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article imageOp-Ed: Tension increases between irrational U.S. and N. Korean leaders

By Ken Hanly     Apr 12, 2017 in World
North Korea and the U.S. trade threats and provocations as tension between the leaders of the two countries increases creating the danger of disastrous clashes.
In the west, the press emphasis is on North Korean actions such as nuclear and missile tests. The North Koreans take these actions as defensive responses to U.S. and South Korean actions. The U.S. and others consider them as provocations. Such actions as a U.S. aircraft carrier steaming toward North Korea and joint war games with the South Koreans that involve a simulated attack on North Korea, nor the installation of the THAAD anit-missile system are not regarded as provocations but legitimate responses to the threat of North Korea in the western press.
North Korean rhetoric does not help the situation, as Kim Jong-un threatens nuclear attacks in response to any military action against it. However, many people are concerned that after the US strike in Syria, the U.S. may take unilateral military action against North Korea. Russian officials have voiced their concern. However, Defense Secretary James Mattis tried to downplay these concerns and insists that the carrier strike group is just in the western Pacific and is not going to South Korea for any particular reason and is not intending to do anything when it arrives. However, it is clearly a show of force. The Mattis explanation contradicts what President Trump told Fox Business news that the armada was full of powerful warships, that North Korea was looking for trouble, and the U.S. intended to solve the problem. The tabloid press jumped into the competing narratives and reports that the Navy Seals who killed Bin Laden are now training to take out Kim Jong-Un!
China appears to have agreed with Donald Trump that North Korea is a threat but wants to deal with the situation through non-military means. China has already acted to ban coal shipments from North Korea: A fleet of North Korean cargo ships is heading home to the port of Nampo, the majority of it fully laden, after China ordered its trading companies to return coal from the isolated country, shipping data shows, China banned all imports of North Korean coal on Feb. 26, cutting off the country's most important export product. China's customs department issued an official order on April 7 telling trading companies to return their North Korean coal cargoes, said three trading sources with direct knowledge of the order. There are also reports that China is preparing for trouble on its 1420 kilometer border with North Korea.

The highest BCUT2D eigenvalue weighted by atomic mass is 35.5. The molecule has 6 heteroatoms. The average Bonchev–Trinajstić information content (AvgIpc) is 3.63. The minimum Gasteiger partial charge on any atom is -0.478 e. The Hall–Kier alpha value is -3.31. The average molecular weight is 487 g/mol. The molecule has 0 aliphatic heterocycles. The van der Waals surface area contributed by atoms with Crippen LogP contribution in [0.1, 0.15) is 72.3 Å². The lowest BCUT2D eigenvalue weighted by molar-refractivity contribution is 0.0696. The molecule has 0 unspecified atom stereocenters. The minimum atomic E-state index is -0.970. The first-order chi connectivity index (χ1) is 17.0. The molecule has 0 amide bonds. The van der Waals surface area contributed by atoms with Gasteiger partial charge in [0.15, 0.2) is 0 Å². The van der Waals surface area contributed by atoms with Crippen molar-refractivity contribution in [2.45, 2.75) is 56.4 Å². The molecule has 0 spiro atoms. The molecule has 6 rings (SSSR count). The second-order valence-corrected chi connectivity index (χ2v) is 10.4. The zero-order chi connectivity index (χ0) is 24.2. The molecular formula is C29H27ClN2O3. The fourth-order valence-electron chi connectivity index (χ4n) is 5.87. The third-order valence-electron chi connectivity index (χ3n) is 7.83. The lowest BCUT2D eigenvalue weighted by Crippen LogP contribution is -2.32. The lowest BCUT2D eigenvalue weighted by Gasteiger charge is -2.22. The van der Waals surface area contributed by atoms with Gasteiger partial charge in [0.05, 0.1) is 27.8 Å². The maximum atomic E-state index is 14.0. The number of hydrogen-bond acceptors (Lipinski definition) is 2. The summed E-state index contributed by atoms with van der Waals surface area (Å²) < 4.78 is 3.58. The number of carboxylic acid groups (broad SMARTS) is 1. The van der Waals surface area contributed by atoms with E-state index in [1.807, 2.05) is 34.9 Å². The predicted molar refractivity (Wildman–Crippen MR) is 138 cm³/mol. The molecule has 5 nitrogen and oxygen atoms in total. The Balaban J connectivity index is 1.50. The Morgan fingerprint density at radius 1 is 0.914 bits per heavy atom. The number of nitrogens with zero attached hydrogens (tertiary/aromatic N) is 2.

China is said to be deploying about 150,000 Chinese troops to the area according to South Korea's Yonhap news agency. However, China's Xinhua news agency has not reported this deployment. Russia also has a short border area with North Korea in the far north-west of the country. There is no land crossing except for a railway. There is actually a railway car that goes from Pyongyang the North Korean capital to Moscow a distance of 10,272 kilometers or 6,383 miles, the longest direct, one-seat ride, passenger rail service in the world.
Trump and others claim that everything has been tried to get North Korea to stop its nuclear program but nothing has worked. Nothing has worked permanently but as Noam Chomsky points out: 1994, Clinton made—established what was called the Framework Agreement with North Korea. North Korea would terminate its efforts to develop nuclear weapons. The U.S. would reduce hostile acts. It more or less worked, and neither side lived up to it totally, but, by 2000, North Korea had not proceeded with its nuclear weapons programs. George W. Bush came in and immediately launched an assault on North Korea—you know, "axis of evil," sanctions and so on. North Korea turned to producing nuclear weapons. Bush tore up another sensible proposal in 2005. What we have now is threats not suggestions for diplomatic solutions, as in the recent flurry of tweets by Donald Trump threatening North Korea.
We are faced with two leaders often characterized as mad with huge egos confronting one another. It is not a situation conducive to global security. Sorry, I forgo Trump is now "presidential", after attacking a Syrian air base with Tomahawk missiles, according to CNN's Farad Zakaria and many others. An attack on North Korea against a mad leader will no doubt be even more presidential.
This opinion article was written by an independent writer. The opinions and views expressed herein are those of the author and are not necessarily intended to reflect those of
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